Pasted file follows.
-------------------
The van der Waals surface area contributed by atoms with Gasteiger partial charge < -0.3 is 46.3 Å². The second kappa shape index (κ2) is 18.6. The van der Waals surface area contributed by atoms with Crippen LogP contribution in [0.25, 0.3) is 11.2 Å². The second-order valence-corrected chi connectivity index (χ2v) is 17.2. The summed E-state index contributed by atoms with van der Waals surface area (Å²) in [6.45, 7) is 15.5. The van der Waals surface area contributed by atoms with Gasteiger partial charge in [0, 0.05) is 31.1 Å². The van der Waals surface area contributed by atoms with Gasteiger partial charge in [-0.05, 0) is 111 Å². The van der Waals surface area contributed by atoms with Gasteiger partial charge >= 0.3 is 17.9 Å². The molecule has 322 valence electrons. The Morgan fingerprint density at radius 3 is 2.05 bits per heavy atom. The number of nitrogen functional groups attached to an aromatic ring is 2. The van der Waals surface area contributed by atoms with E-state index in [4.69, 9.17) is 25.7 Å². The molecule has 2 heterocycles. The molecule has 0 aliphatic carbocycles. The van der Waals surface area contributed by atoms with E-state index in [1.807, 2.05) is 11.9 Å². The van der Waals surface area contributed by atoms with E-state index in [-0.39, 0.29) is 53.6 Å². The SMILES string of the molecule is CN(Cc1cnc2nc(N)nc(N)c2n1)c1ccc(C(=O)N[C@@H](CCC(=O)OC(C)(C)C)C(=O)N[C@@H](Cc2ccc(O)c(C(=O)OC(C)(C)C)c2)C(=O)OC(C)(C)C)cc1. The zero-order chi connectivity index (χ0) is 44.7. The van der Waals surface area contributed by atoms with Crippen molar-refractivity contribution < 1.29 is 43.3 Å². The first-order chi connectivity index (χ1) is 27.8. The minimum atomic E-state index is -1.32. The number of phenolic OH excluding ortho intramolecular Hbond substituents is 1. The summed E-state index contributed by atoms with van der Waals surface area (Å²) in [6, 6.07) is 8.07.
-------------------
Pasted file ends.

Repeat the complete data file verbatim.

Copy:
The van der Waals surface area contributed by atoms with Gasteiger partial charge < -0.3 is 46.3 Å². The second kappa shape index (κ2) is 18.6. The van der Waals surface area contributed by atoms with Crippen LogP contribution in [0.25, 0.3) is 11.2 Å². The second-order valence-corrected chi connectivity index (χ2v) is 17.2. The summed E-state index contributed by atoms with van der Waals surface area (Å²) in [6.45, 7) is 15.5. The van der Waals surface area contributed by atoms with Gasteiger partial charge in [0, 0.05) is 31.1 Å². The van der Waals surface area contributed by atoms with Gasteiger partial charge in [-0.05, 0) is 111 Å². The van der Waals surface area contributed by atoms with Gasteiger partial charge >= 0.3 is 17.9 Å². The molecule has 322 valence electrons. The Morgan fingerprint density at radius 3 is 2.05 bits per heavy atom. The number of nitrogen functional groups attached to an aromatic ring is 2. The van der Waals surface area contributed by atoms with E-state index in [4.69, 9.17) is 25.7 Å². The molecule has 2 heterocycles. The molecule has 0 aliphatic carbocycles. The van der Waals surface area contributed by atoms with E-state index in [1.807, 2.05) is 11.9 Å². The van der Waals surface area contributed by atoms with E-state index in [-0.39, 0.29) is 53.6 Å². The SMILES string of the molecule is CN(Cc1cnc2nc(N)nc(N)c2n1)c1ccc(C(=O)N[C@@H](CCC(=O)OC(C)(C)C)C(=O)N[C@@H](Cc2ccc(O)c(C(=O)OC(C)(C)C)c2)C(=O)OC(C)(C)C)cc1. The zero-order chi connectivity index (χ0) is 44.7. The van der Waals surface area contributed by atoms with Crippen molar-refractivity contribution < 1.29 is 43.3 Å². The first-order chi connectivity index (χ1) is 27.8. The minimum atomic E-state index is -1.32. The number of phenolic OH excluding ortho intramolecular Hbond substituents is 1. The summed E-state index contributed by atoms with van der Waals surface area (Å²) in [6, 6.07) is 8.07.